The types of hazards most frequently identified for hazardous waste sites are similar to those that exist on construction sites and include: electrical, excavations, walking/working surfaces, lockout/tag out, cranes and other material handling equipment, hand and portable powered tools, and welding and cutting. The following references aid in recognizing hazards at a waste site.
- Remediation Technology and Health Safety Standards: Thermal Desorption. OSHA Safety and Health Information Bulletin (SHIB), (February 3, 2003). Provides employers assistance with recognizing hazards associated with thermal desorption and controlling them in a manner consistent with OSHA requirements and other industry standards.
- Hazard Communication: Small Entity Compliance Guide for Employers That Use Hazardous Chemicals. OSHA Publication 3695, (2014).
- Chemical Reactivity Hazards. OSHA Safety and Health Topics Page.
- NIOSH Pocket Guide to Chemical Hazards. U.S. Department of Health and Human Services (DHHS), National Institute for Occupational Safety and Health (NIOSH) Publication No. 2005-149, (September 2007). Provides a source of general industrial hygiene information on several hundred chemicals/classes for workers, employers, and occupational health professionals.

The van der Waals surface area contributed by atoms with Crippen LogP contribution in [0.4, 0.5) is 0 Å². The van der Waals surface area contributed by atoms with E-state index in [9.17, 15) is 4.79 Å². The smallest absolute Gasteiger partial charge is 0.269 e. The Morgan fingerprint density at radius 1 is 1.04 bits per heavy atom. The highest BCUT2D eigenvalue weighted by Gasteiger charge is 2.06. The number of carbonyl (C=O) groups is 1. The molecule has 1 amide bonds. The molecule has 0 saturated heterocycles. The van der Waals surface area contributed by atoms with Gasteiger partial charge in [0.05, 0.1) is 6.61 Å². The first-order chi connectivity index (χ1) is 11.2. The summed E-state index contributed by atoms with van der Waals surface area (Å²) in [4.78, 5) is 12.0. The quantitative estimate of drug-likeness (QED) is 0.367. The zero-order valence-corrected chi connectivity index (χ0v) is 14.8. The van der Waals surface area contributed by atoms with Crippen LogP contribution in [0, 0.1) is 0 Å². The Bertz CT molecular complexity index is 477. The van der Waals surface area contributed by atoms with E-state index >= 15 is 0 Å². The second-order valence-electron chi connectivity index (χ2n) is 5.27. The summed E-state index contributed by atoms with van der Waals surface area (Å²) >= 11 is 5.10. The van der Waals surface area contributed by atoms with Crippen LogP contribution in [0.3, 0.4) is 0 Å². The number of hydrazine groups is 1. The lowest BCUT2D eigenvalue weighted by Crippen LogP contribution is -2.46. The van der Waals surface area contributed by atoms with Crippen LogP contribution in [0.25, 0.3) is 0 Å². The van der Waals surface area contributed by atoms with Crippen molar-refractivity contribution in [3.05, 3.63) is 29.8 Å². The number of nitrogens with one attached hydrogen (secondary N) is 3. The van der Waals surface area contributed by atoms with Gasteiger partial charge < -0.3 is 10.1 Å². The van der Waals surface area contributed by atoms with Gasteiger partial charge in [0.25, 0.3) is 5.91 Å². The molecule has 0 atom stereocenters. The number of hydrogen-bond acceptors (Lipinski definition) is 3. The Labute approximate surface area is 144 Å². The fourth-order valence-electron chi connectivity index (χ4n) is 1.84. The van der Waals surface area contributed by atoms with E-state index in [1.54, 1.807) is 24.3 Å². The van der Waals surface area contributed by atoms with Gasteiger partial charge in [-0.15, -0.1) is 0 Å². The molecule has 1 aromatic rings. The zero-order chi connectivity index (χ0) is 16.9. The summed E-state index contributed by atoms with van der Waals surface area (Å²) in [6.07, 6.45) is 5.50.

- ToxFAQs™. Agency for Toxic Substances and Disease Registry (ATSDR). Provides a series of summaries about hazardous substances developed by the ATSDR Division of Toxicology. Answers are provided to the most frequently asked questions about exposure to hazardous substances found around hazardous waste sites.
- Medical Management Guidelines (MMGs). Agency for Toxic Substances and Disease Registry (ATSDR). Aids emergency department physicians and other emergency healthcare professionals who manage acute exposures resulting from chemical incidents.
- Safety and Health Aspects of EM CX Remediation Technologies. U.S. Army Corps of Engineers (USACE) Publication No. EM 1110-1-4007, (August 15, 2003). This engineering manual contains detailed hazard analyses for 25 commonly used EM CX site remediation technologies and is written for USACE project designers, Architect-Engineers (A-Es) and safety and health professionals. The document serves as a resource in identifying potential hazards unique and/or significant to the technologies addressed along with recommended controls.